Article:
The US has recorded its first fatality from measles in 12 years, health authorities have confirmed.
A previously undetected measles infection was found by an autopsy to be the underlying cause of the death of a woman in Washington state.
The Washington State Department of Health said the woman's measles was undetected until after the autopsy. Her name was not released but officials said she lived in Clallam County.
USA Today said the woman was probably exposed to measles at a medical facility during an outbreak in spring. She was at the hospital at the same time as a patient who was later diagnosed with measles.
Those infected with measles can spread the virus before having any symptoms.
The woman, who died of pneumonia, had other health conditions and was taking medications that suppressed her immune system, the health department said.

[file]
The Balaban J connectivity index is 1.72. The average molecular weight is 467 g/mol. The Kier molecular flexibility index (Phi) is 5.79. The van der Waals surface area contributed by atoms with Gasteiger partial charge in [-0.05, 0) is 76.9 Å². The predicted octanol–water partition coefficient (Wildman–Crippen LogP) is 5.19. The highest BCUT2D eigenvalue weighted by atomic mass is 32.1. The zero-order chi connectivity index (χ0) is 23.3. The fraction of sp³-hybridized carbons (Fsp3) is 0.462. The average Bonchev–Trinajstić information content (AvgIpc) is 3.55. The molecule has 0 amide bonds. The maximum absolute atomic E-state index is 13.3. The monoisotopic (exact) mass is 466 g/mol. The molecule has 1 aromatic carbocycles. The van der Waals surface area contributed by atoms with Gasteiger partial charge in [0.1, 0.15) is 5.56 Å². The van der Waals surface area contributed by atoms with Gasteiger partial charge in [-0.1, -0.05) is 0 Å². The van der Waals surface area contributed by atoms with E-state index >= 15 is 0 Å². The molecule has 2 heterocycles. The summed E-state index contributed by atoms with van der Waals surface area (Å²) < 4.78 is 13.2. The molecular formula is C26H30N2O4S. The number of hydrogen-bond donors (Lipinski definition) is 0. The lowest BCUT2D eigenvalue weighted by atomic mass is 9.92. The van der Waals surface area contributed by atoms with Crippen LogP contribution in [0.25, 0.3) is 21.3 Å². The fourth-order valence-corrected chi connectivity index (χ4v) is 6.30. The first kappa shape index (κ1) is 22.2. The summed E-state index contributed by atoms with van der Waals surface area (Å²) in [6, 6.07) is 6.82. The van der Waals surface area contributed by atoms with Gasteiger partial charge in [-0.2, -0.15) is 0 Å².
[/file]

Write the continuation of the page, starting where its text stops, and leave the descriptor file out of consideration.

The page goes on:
Pneumonia is one of several serious common complications of measles and the most common cause of death from the virus, William Schaffner, a professor at Vanderbilt University School of Medicine in Nashville said.
Peter Hotez, President of the Sabin Vaccine Institute and Texas Children's Hospital Centre for Vaccine Development in Houston said the woman's death was a preventable but predictable consequence of falling vaccination rates.
The USA Today said measles has resurfaced in the US after some parents opted against fully vaccinating their children. In 2014, a total of 644 people contracted the virus.
Some states have now passed laws requiring more children to be vaccinated. Both California and Vermont have this year repealed exemptions allowing unvaccinated children to attend school because of their parents' personal beliefs.
The last confirmed measles death in the US was in 2003, according to the Centres for Disease Control and Prevention, the paper said.